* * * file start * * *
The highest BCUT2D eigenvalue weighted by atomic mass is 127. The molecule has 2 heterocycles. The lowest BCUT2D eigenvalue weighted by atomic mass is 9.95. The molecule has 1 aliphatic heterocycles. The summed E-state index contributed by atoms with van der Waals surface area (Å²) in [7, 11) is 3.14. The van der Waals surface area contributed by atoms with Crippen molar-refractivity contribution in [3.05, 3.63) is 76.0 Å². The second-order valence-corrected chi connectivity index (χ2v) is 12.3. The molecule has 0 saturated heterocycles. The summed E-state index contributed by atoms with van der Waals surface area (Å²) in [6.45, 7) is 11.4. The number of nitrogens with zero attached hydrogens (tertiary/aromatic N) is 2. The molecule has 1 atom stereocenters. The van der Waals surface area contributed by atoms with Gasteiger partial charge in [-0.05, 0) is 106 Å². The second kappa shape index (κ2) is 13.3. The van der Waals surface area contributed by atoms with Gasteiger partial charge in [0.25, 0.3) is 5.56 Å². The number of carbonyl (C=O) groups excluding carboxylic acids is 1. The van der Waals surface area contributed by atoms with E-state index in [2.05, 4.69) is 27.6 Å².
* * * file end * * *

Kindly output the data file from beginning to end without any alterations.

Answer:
The highest BCUT2D eigenvalue weighted by atomic mass is 127. The molecule has 2 heterocycles. The lowest BCUT2D eigenvalue weighted by atomic mass is 9.95. The molecule has 1 aliphatic heterocycles. The summed E-state index contributed by atoms with van der Waals surface area (Å²) in [7, 11) is 3.14. The van der Waals surface area contributed by atoms with Crippen molar-refractivity contribution in [3.05, 3.63) is 76.0 Å². The second-order valence-corrected chi connectivity index (χ2v) is 12.3. The molecule has 0 saturated heterocycles. The summed E-state index contributed by atoms with van der Waals surface area (Å²) in [6.45, 7) is 11.4. The number of nitrogens with zero attached hydrogens (tertiary/aromatic N) is 2. The molecule has 1 atom stereocenters. The van der Waals surface area contributed by atoms with Gasteiger partial charge in [-0.05, 0) is 106 Å². The second kappa shape index (κ2) is 13.3. The van der Waals surface area contributed by atoms with Gasteiger partial charge in [0.25, 0.3) is 5.56 Å². The number of carbonyl (C=O) groups excluding carboxylic acids is 1. The van der Waals surface area contributed by atoms with E-state index in [2.05, 4.69) is 27.6 Å².